Scientists discover the key to improving cognition

Your memory will thank you for following these tips from a recent study on cognitive decline

Senior Couple Looking at Sky - Laughing and in LoveThe risks associated with unhealthy habits have been well documented for younger people, but a new study suggests that it may be beneficial to maintain those same good health practices as we age.

Researchers found that older adults who were consistent in their diet and exercise routines had better cognitive function than those who did not follow the guidelines of a balanced lifestyle. They also discovered this was true for adults over 80 years old, even if they carry APOE ε4 gene variant which is linked to Alzheimer’s Disease.

“In this study, we observed that healthier lifestyle was associated with better cognitive function among the oldest old regardless of APOE genotype,” the researchers went on to say, “Our findings may inform the cognitive outlook for those oldest old with high genetic risk of cognitive impairment.”

It's More Than Just Weight, It's Also Brain Function

The study found that those who ate a healthy diet and exercised regularly had better cognitive function in old age. This is not surprising because the brain needs healthy food to work properly, but it’s also important for people of all ages to make sure they are exercising their brains with puzzles or games on an ongoing basis.

The researchers discovered an interesting divide between the genes of participants. The APOE ε4 gene made people nearly 20% more likely to experience problems with cognitive function than other variations, but if they maintained a healthy lifestyle it can make significant differences in brain health by older age.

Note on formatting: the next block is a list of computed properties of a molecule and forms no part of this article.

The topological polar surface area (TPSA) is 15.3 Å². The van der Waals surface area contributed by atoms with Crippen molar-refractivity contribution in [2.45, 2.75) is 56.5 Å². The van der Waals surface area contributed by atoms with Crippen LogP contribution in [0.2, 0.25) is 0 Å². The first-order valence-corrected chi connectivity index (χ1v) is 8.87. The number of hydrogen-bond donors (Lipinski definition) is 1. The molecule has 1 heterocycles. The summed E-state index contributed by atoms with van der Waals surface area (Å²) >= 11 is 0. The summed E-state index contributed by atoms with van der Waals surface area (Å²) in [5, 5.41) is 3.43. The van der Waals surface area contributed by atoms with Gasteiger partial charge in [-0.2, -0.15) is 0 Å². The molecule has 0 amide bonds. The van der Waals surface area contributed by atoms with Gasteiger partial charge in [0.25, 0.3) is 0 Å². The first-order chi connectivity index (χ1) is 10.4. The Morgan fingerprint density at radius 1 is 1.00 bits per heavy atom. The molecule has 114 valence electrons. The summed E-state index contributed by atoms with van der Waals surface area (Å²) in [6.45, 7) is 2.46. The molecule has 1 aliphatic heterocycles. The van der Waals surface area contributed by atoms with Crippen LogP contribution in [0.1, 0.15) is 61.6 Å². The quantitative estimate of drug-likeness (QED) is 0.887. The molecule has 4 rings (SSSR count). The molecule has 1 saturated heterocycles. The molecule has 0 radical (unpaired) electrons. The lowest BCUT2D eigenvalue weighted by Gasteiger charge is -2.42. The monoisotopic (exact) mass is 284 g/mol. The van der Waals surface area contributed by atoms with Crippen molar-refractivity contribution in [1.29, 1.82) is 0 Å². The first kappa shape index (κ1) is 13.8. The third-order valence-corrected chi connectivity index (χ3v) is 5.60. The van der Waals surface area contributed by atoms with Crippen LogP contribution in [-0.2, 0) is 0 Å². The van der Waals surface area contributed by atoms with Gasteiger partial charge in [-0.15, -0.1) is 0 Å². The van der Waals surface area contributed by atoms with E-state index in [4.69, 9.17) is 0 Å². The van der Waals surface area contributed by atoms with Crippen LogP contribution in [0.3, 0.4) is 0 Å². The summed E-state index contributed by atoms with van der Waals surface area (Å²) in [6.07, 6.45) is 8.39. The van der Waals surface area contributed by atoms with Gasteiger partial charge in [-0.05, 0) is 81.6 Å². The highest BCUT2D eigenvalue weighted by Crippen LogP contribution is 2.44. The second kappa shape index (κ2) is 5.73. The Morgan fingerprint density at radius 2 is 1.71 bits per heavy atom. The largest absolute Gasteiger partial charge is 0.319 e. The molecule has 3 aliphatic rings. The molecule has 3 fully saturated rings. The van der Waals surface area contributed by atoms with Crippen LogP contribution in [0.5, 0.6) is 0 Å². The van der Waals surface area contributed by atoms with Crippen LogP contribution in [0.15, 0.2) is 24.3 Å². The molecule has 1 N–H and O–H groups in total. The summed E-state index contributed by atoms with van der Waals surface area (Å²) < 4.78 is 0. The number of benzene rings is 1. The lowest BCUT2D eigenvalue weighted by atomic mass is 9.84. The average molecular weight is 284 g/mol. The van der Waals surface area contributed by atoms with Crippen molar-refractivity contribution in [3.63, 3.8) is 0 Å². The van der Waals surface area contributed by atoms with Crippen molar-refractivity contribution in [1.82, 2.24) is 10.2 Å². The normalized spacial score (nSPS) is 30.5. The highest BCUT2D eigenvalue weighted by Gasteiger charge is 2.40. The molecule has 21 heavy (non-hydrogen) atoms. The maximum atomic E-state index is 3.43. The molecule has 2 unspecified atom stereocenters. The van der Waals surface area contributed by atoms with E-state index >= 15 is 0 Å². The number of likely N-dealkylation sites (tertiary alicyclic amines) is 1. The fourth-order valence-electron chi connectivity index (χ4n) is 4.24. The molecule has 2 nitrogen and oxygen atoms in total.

The study found that people who exercise more, eat healthier, and drink less alcohol have a reduced risk of developing cognitive impairment. The participants with the healthiest lifestyles were significantly less likely to experience issues related to cognition than those in the other groups.

A recent study conducted by Johns Hopkins University School of Medicine has found that there are significant differences between individuals based on their levels of physical activity as well as dietary habits and drinking behaviors when it comes to mental capacity later in life.

Participants whose lifestyle was considered moderately healthy had nearly 30% lower rates for cognitive impairment whereas those with an extremely healthy lifestyle experienced 55% fewer instances.

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